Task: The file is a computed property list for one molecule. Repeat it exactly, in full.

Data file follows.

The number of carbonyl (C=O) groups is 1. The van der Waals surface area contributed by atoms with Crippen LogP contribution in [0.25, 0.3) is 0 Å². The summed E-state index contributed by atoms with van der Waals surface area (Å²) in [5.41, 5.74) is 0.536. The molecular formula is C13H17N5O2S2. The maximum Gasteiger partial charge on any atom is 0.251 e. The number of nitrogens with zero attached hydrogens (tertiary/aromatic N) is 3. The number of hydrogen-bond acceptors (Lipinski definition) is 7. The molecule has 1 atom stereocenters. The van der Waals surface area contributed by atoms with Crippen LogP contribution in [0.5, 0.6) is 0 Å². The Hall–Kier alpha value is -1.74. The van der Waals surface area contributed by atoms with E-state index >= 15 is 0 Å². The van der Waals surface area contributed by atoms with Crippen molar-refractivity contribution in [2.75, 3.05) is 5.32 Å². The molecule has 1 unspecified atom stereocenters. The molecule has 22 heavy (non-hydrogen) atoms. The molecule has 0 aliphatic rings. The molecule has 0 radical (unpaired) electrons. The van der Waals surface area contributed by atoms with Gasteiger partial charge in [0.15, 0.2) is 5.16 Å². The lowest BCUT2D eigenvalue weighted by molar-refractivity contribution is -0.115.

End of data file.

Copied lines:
The number of carbonyl (C=O) groups is 1. The van der Waals surface area contributed by atoms with Crippen LogP contribution in [0.25, 0.3) is 0 Å². The summed E-state index contributed by atoms with van der Waals surface area (Å²) in [5.41, 5.74) is 0.536. The molecular formula is C13H17N5O2S2. The maximum Gasteiger partial charge on any atom is 0.251 e. The number of nitrogens with zero attached hydrogens (tertiary/aromatic N) is 3. The number of hydrogen-bond acceptors (Lipinski definition) is 7. The molecule has 1 atom stereocenters. The van der Waals surface area contributed by atoms with Crippen LogP contribution in [0.5, 0.6) is 0 Å². The Hall–Kier alpha value is -1.74. The van der Waals surface area contributed by atoms with E-state index >= 15 is 0 Å². The van der Waals surface area contributed by atoms with Crippen molar-refractivity contribution in [2.75, 3.05) is 5.32 Å². The molecule has 1 unspecified atom stereocenters. The molecule has 22 heavy (non-hydrogen) atoms. The molecule has 0 aliphatic rings. The molecule has 0 radical (unpaired) electrons. The van der Waals surface area contributed by atoms with Gasteiger partial charge in [0.15, 0.2) is 5.16 Å². The lowest BCUT2D eigenvalue weighted by molar-refractivity contribution is -0.115.